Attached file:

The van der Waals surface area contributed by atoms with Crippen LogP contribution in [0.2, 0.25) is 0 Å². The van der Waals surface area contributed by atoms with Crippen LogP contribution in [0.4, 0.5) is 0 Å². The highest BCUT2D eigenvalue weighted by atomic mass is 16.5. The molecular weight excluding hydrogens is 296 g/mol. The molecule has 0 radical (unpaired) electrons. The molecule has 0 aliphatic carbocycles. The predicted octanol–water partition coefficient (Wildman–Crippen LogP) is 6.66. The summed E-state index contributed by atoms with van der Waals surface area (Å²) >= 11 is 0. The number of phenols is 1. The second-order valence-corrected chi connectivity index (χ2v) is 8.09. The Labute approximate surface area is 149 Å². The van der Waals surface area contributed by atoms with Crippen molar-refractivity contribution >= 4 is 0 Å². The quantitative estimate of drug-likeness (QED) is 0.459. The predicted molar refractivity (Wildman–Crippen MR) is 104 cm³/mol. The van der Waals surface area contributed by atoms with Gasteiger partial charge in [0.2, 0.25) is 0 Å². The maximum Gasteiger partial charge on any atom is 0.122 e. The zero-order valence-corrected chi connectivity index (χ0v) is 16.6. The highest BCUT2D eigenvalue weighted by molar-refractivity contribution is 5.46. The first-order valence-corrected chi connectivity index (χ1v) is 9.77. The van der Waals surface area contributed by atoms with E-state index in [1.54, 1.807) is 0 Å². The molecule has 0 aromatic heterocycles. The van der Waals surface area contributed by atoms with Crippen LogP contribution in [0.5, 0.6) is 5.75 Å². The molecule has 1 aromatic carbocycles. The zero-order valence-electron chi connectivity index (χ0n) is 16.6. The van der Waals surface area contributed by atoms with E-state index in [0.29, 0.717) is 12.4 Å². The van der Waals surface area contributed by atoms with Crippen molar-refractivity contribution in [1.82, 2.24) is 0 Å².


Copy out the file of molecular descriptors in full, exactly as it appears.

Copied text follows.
The van der Waals surface area contributed by atoms with Crippen LogP contribution in [0.2, 0.25) is 0 Å². The van der Waals surface area contributed by atoms with Crippen LogP contribution in [0.4, 0.5) is 0 Å². The highest BCUT2D eigenvalue weighted by atomic mass is 16.5. The molecular weight excluding hydrogens is 296 g/mol. The molecule has 0 radical (unpaired) electrons. The molecule has 0 aliphatic carbocycles. The predicted octanol–water partition coefficient (Wildman–Crippen LogP) is 6.66. The summed E-state index contributed by atoms with van der Waals surface area (Å²) >= 11 is 0. The number of phenols is 1. The second-order valence-corrected chi connectivity index (χ2v) is 8.09. The Labute approximate surface area is 149 Å². The van der Waals surface area contributed by atoms with Crippen molar-refractivity contribution >= 4 is 0 Å². The quantitative estimate of drug-likeness (QED) is 0.459. The predicted molar refractivity (Wildman–Crippen MR) is 104 cm³/mol. The van der Waals surface area contributed by atoms with Gasteiger partial charge in [0.2, 0.25) is 0 Å². The maximum Gasteiger partial charge on any atom is 0.122 e. The zero-order valence-corrected chi connectivity index (χ0v) is 16.6. The highest BCUT2D eigenvalue weighted by molar-refractivity contribution is 5.46. The first-order valence-corrected chi connectivity index (χ1v) is 9.77. The van der Waals surface area contributed by atoms with E-state index in [1.54, 1.807) is 0 Å². The molecule has 0 aromatic heterocycles. The van der Waals surface area contributed by atoms with Crippen LogP contribution in [0.5, 0.6) is 5.75 Å². The molecule has 1 aromatic carbocycles. The zero-order valence-electron chi connectivity index (χ0n) is 16.6. The van der Waals surface area contributed by atoms with E-state index in [0.29, 0.717) is 12.4 Å². The van der Waals surface area contributed by atoms with Crippen molar-refractivity contribution in [1.82, 2.24) is 0 Å².